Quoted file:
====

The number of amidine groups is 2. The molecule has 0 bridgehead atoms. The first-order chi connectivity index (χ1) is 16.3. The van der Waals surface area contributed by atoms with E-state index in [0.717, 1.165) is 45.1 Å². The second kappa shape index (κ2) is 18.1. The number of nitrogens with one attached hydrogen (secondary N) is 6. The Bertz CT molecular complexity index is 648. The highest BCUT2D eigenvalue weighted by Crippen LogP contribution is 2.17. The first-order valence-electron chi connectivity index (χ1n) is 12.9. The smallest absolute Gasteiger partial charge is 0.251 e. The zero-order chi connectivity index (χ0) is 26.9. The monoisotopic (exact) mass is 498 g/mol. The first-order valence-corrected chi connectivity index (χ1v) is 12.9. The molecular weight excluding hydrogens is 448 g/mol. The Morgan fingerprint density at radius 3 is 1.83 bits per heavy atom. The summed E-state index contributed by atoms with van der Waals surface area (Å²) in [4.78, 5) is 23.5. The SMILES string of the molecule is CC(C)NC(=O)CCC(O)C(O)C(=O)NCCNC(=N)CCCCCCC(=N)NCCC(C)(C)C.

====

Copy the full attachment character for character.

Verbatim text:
The number of amidine groups is 2. The molecule has 0 bridgehead atoms. The first-order chi connectivity index (χ1) is 16.3. The van der Waals surface area contributed by atoms with E-state index in [0.717, 1.165) is 45.1 Å². The second kappa shape index (κ2) is 18.1. The number of nitrogens with one attached hydrogen (secondary N) is 6. The Bertz CT molecular complexity index is 648. The highest BCUT2D eigenvalue weighted by Crippen LogP contribution is 2.17. The first-order valence-electron chi connectivity index (χ1n) is 12.9. The smallest absolute Gasteiger partial charge is 0.251 e. The zero-order chi connectivity index (χ0) is 26.9. The monoisotopic (exact) mass is 498 g/mol. The first-order valence-corrected chi connectivity index (χ1v) is 12.9. The molecular weight excluding hydrogens is 448 g/mol. The Morgan fingerprint density at radius 3 is 1.83 bits per heavy atom. The summed E-state index contributed by atoms with van der Waals surface area (Å²) in [4.78, 5) is 23.5. The SMILES string of the molecule is CC(C)NC(=O)CCC(O)C(O)C(=O)NCCNC(=N)CCCCCCC(=N)NCCC(C)(C)C.